What damage can skyscraper air turbulence do?

The answer may be written in the wind, but here in Vauxhall wouldn’t you rather read it on paper?

Are the Mayor and Lambeth/Wandsworth council planners too happy to take developers’ word for it that clustering tall buildings at Vauxhall Cross/Nine Elms poses no wind turbulence risk? The district’s unusual, Thames-induced wind conditions are ripe for international academic study, not least because tall buildings may pose a security risk to the new US Embassy at Nine Elms, suggests a Vauxhall Society study.

Collapse of cooling tower at Ferrybridge

West Yorkshire, 1965, three of Ferrybridge C power station’s eight cooling towers vibrate then collapse and the other five are wrecked in 85mph gusts. The towers had been designed to withstand higher wind speeds, but were tested for average wind speeds over one minute, neglecting shorter gusts. The grouping of the cooling towers funnelled westerly winds into the towers themselves to create a vortex. Nobody hurt.

Read The Vauxhall Society’s paper here.

 

3 comments for “What damage can skyscraper air turbulence do?

  1. 9 February 2012 at 9:02pm

    I am left with a sense of urgency after reading, today, of the tragic incident reported by the BBC on the 11th March 2011, in Leeds, where a van was blown onto 2 pedestrians, causing death to one and serious injury to another. Local comment is that the high speed gusts have been occurring at street level since the 110m tall, Bridgewater Place was built. This is similar in height to the tall buildings proposed for Vauxhall and Nine Elms in London.

    At the Coroner’s hearing, the officials and developers in Leeds, are claiming that they have adhered to all the regulatory requirements in the planning process, however, herein lurks a serious problem.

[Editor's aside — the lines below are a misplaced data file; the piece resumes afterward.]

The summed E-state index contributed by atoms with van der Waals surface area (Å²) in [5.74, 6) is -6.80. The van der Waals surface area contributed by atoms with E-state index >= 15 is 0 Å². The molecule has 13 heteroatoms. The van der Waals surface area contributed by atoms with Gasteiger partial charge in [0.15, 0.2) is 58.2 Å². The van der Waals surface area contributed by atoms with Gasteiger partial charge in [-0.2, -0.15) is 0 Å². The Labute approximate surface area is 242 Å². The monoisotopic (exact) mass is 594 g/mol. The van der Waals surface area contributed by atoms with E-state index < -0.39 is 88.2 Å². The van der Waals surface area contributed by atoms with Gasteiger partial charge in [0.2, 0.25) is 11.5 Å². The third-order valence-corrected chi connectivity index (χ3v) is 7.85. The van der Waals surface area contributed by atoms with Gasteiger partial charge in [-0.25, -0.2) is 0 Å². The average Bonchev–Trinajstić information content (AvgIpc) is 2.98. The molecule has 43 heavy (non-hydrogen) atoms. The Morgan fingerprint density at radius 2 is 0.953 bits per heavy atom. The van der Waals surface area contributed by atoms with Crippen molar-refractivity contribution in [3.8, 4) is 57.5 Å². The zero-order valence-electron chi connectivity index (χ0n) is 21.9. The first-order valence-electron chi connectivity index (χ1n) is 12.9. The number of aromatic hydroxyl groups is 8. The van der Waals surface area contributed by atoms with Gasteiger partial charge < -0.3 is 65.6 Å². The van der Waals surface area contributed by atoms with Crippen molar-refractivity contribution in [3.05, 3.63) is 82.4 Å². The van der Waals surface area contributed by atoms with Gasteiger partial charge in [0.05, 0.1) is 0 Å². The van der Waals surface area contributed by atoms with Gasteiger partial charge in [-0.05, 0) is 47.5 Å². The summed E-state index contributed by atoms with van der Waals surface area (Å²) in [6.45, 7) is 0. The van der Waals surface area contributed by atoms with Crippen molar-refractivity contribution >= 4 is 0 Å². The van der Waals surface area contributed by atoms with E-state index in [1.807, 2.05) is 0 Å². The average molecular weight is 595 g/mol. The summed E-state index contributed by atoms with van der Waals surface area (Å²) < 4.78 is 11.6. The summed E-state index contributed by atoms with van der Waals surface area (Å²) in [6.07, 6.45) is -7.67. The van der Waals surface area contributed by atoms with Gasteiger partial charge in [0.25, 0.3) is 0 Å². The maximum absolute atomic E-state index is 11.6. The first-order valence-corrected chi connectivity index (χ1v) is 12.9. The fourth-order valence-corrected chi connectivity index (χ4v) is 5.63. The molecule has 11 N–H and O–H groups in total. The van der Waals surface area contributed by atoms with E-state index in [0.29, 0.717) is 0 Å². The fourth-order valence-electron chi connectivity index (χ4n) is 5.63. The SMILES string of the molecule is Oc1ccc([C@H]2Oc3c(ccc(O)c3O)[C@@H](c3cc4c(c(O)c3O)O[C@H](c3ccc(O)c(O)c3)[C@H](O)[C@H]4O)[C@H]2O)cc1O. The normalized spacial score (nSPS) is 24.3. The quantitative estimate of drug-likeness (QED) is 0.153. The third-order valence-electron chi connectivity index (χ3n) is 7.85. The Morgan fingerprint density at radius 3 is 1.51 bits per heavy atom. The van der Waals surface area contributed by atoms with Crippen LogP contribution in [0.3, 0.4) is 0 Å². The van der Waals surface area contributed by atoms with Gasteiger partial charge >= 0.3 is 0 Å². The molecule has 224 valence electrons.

The regulations are flawed where it concerns tall buildings.

    The science of the urban wind effect of tall buildings, both individually and when built in groups, is well known, but those in official and responsible positions in the UK, are choosing to ignore the science, with serious consequences for the communities around these tall building developments and the downwind wake that extends well beyond.

    When will the authorities & professional developers wake up and take note of the science and take the responsible course of action to rectify the problems in the regulatory framework and policy?

    How many more should die in this tragic way before anything is done?

    What can anyone do?

    Quite simply, write to your MP and raise a call for Parliament to halt all planning proposals and applications in the UK, for buildings taller than 5 storeys. Only once the planning policy and regulatory framework has been properly upgraded to the 21st century and designs properly tested, should the consideration of such developments be allowed to proceed.

  2. 10 February 2012 at 10:25am

    These wind assessment studies don’t seem to be worth the paper they’re written on, as the Leeds experience (Bridgewater Place, 110 m, see links below)) shows with tragic consequences. And if that’s what one tall building can do, what will be the effect of a whole cluster?

    http://www.bbc.co.uk/news/uk-england-leeds-12717762 :

    http://www.bbc.co.uk /news/uk-england-leeds-16968325

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